John Maynard Keynes

John Maynard Keynes (1883-1946) is regarded as the father of modern Macroeconomics. Keynes was the son of an eminent English economists, Jon Neville Keynes, ho was a lecturer in economics and logic at Cambridge University. John Maynard Keynes was born in Cambridge, England and educated at Eton College and Cambridge University. There Keynes was educated on mathematics and probability theory, but he chose the field of economics to pursue. He chose economics when he accepted a lectureship in economics at the University of Cambridge. Keynes began his career at the India office of the British government. During this time in his career he wrote a book called “Indian Currency and Finance” in 1913. During World War I he worked in the treasury in which he represented at the Paris Peace Conference 1919. Keynes decided to resign his position in office because he disagreed with economic terms of the Treaty of Versailles. After resigning Keynes wrote another book called “The Economic Consequences of the Peace” in 1919. In this book he predicted that the staggering reparations levied against Germany would goad that country into economic nationalism and resurgence of militarism. Keynes being a well-educated man, made some great investments in a decades time. Within that decade he made his two million fortune by speculating in international currencies, stocks and commodities. In addition to his newly made fortune Keynes served as a trustee of King’s College and built it’s endowment from 30,000 to 380,000 pounds. Keynes went on to write other books like “Treaties on Probability” in 1921 and “The Treaties on Money” in 1930. (Lekachman/Miller).
Being that the depression was at hand during the time, people reviewed Keynes theories, which they discovered did not really explain the prolonging of the recession. Keynes began to study this problem thoroughly which appeared in his major work, “The General Theory of Employment, Investment, and Money” published in 1936. This piece of work that he did placed a convincing attack on the classical theory that capitalism would self-correct from a recession. Also, he proved the theoretical defense for programs that were already being tried in Great Britain and by President Franklin D. Roosevelt in the United States. Keynes based his model on the belief that increasing aggregate demand will achieve full employment, while prices and wages remain inflexible. Moreover, his bold policy prescription was that the government raises its spending and/or reduces its taxes in order to increase the economy’s aggregate demand curve and put the unemployed back to work.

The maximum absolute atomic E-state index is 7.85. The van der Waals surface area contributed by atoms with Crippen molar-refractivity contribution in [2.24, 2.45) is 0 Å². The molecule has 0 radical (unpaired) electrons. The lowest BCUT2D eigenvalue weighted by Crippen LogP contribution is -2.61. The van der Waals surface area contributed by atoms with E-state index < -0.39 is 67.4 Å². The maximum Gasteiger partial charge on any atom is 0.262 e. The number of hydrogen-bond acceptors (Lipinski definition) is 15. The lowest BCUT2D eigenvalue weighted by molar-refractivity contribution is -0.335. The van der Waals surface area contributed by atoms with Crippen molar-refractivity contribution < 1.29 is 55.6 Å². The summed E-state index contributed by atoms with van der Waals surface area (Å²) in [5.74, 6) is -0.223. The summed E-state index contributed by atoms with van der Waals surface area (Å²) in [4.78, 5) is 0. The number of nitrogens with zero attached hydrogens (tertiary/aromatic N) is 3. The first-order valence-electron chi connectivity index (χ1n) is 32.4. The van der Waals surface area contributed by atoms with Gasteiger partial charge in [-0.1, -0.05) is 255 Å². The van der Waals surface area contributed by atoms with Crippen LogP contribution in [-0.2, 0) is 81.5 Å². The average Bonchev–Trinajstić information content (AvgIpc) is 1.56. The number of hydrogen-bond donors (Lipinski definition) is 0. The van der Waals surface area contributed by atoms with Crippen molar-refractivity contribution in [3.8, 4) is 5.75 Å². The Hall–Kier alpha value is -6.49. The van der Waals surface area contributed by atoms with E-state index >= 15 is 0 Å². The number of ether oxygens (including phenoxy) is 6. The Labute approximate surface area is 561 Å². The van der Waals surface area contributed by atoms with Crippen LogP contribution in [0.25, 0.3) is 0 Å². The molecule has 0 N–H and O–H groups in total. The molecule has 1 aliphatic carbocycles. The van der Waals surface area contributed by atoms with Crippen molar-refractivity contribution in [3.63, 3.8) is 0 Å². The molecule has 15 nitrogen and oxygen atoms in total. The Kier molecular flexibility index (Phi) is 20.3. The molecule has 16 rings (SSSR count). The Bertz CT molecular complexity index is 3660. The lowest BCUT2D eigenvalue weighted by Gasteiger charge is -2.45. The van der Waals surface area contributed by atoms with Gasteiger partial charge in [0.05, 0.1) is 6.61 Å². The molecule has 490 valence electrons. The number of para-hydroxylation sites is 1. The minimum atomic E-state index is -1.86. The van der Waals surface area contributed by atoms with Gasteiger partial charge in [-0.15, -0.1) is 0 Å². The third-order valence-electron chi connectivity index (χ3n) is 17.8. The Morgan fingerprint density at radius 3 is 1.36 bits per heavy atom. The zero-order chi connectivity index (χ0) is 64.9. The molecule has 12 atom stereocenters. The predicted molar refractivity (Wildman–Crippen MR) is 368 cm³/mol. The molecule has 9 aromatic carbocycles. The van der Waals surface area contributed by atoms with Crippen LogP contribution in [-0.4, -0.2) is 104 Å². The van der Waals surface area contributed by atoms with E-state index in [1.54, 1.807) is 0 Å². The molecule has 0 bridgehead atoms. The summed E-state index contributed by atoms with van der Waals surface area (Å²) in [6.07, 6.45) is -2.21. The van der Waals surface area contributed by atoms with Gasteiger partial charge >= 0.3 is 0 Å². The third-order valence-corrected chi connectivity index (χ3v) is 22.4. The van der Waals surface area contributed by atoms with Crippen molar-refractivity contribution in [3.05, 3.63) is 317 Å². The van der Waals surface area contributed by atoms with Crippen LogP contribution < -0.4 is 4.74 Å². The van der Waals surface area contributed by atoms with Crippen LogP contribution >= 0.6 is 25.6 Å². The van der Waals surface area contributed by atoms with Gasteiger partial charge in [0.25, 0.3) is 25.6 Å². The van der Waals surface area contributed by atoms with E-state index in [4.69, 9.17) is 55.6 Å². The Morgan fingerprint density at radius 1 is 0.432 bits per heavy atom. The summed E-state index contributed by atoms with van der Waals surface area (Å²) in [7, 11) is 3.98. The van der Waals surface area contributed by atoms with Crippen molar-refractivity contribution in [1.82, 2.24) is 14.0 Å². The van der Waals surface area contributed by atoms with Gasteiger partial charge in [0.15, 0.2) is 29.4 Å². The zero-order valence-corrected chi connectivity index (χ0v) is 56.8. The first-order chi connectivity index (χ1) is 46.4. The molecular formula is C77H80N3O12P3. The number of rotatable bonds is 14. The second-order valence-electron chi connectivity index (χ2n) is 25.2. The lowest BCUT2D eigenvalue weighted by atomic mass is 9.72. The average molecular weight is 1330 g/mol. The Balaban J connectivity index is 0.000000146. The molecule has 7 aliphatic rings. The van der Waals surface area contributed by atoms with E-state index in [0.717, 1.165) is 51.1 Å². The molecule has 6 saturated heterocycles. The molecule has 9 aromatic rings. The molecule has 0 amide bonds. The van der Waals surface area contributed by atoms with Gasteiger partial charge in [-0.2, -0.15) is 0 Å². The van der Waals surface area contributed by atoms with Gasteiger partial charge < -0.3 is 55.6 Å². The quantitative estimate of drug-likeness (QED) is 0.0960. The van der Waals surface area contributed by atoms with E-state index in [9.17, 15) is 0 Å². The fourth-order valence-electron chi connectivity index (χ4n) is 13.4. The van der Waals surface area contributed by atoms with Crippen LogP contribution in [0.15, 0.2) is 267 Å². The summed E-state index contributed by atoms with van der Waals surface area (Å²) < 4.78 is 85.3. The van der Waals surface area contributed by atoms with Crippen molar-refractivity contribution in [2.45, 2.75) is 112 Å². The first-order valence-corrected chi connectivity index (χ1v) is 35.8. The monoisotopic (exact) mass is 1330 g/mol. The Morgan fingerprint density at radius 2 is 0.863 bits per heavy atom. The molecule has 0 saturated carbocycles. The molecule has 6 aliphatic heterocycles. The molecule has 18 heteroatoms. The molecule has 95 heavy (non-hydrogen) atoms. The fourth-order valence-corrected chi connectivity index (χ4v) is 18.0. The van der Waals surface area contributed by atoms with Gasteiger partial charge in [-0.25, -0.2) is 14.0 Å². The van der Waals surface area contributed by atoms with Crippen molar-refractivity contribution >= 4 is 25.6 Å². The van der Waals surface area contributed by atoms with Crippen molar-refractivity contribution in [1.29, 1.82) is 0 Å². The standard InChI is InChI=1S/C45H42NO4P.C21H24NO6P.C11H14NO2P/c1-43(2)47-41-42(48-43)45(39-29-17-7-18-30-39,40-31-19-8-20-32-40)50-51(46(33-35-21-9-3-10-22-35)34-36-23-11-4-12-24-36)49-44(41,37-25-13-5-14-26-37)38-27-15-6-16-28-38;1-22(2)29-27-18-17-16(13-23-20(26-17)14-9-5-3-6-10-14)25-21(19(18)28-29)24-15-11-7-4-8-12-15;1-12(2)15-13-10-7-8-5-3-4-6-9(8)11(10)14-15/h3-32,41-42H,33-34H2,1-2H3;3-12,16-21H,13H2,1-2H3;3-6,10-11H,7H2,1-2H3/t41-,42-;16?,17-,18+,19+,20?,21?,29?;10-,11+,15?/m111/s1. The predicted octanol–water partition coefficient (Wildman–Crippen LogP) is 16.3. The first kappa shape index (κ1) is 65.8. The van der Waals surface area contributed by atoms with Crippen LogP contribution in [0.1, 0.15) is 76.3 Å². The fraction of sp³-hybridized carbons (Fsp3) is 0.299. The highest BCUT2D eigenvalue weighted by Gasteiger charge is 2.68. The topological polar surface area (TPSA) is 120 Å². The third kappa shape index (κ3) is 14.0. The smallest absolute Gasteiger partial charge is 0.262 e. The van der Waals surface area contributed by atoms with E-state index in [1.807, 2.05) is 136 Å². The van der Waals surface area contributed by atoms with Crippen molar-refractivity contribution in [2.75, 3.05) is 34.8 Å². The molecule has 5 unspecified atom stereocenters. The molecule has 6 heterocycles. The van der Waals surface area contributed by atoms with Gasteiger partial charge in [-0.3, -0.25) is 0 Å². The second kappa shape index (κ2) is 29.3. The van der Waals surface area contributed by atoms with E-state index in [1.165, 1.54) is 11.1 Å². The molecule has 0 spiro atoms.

As Great Britain entered World War II, Keynes went and published another book called, “How to Pay for the War”. In this book he talked about how people should automatically take out a portion of their income and invest it into government bonds. Because of this idea he was made a baron. A little later he then headed the British delegation to the United Nations Monetary and Financial Conference, the Bretton Woods Conference. There he promoted establishment of the International Bank for Reconstruction and Development and the International Monetary Fund.
Keynes ideas have profoundly influenced the economy since World War II and many consider his “General Theory of Employment, Interest and Money” one of the most significant theoretical works of the 20th century. (Lekachman).
Reversing back in time a little when Keynes had wrote his famous book on “The General Theory of Employment, Interest and Money”; he challenged the confused classical economics. The classical theory was used by the likes Smith, Say, Marshall, Marx and Mill during the business cycle that took an abrupt downturn on October 29, 1929, the most severe recession in United States had begun. Keynes would argue that theory by turning Say’s law upside down. Keynes believed that demand creates its own supply. Keynes made it a point to say that aggregate expenditures (demand) could be forever inadequate for an economy to achieve full employment. Aggregate expenditures are the sum of consumption (C), Investment (I), government (G), and net exports (X-M). C, I, G, (X-M) are national accounting categories used to calculate GDP following the expenditures approach. According to Keynes he believed that the most important factor is the disposable of income which is the personal income to spend after taxes. Keynes focuses on the on the relationship between consumption and disposable income, which is